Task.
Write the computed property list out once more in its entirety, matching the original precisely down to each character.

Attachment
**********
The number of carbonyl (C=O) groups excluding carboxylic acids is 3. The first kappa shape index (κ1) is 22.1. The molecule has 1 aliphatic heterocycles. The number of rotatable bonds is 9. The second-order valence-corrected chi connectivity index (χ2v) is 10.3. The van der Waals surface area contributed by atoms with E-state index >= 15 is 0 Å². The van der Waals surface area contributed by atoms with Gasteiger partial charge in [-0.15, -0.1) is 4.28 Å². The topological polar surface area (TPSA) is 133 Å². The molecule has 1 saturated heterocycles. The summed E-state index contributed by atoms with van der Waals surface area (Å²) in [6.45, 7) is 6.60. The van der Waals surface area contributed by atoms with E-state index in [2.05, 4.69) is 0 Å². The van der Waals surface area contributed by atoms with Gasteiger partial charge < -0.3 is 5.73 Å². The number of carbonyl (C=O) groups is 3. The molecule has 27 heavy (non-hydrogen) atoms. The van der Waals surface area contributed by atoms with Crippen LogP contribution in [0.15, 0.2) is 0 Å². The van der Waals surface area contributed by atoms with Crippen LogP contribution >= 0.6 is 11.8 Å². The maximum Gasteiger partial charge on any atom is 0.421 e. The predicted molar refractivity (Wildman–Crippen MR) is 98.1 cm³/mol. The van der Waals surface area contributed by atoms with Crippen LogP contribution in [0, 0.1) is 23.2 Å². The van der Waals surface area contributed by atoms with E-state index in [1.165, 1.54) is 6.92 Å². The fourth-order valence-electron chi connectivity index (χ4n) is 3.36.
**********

The number of carbonyl (C=O) groups excluding carboxylic acids is 3. The first kappa shape index (κ1) is 22.1. The molecule has 1 aliphatic heterocycles. The number of rotatable bonds is 9. The second-order valence-corrected chi connectivity index (χ2v) is 10.3. The van der Waals surface area contributed by atoms with E-state index >= 15 is 0 Å². The van der Waals surface area contributed by atoms with Gasteiger partial charge in [-0.15, -0.1) is 4.28 Å². The topological polar surface area (TPSA) is 133 Å². The molecule has 1 saturated heterocycles. The summed E-state index contributed by atoms with van der Waals surface area (Å²) in [6.45, 7) is 6.60. The van der Waals surface area contributed by atoms with E-state index in [2.05, 4.69) is 0 Å². The van der Waals surface area contributed by atoms with Gasteiger partial charge < -0.3 is 5.73 Å². The number of carbonyl (C=O) groups is 3. The molecule has 27 heavy (non-hydrogen) atoms. The van der Waals surface area contributed by atoms with Crippen LogP contribution in [0.15, 0.2) is 0 Å². The van der Waals surface area contributed by atoms with Crippen LogP contribution >= 0.6 is 11.8 Å². The maximum Gasteiger partial charge on any atom is 0.421 e. The predicted molar refractivity (Wildman–Crippen MR) is 98.1 cm³/mol. The van der Waals surface area contributed by atoms with Crippen LogP contribution in [0, 0.1) is 23.2 Å². The van der Waals surface area contributed by atoms with E-state index in [1.165, 1.54) is 6.92 Å². The fourth-order valence-electron chi connectivity index (χ4n) is 3.36.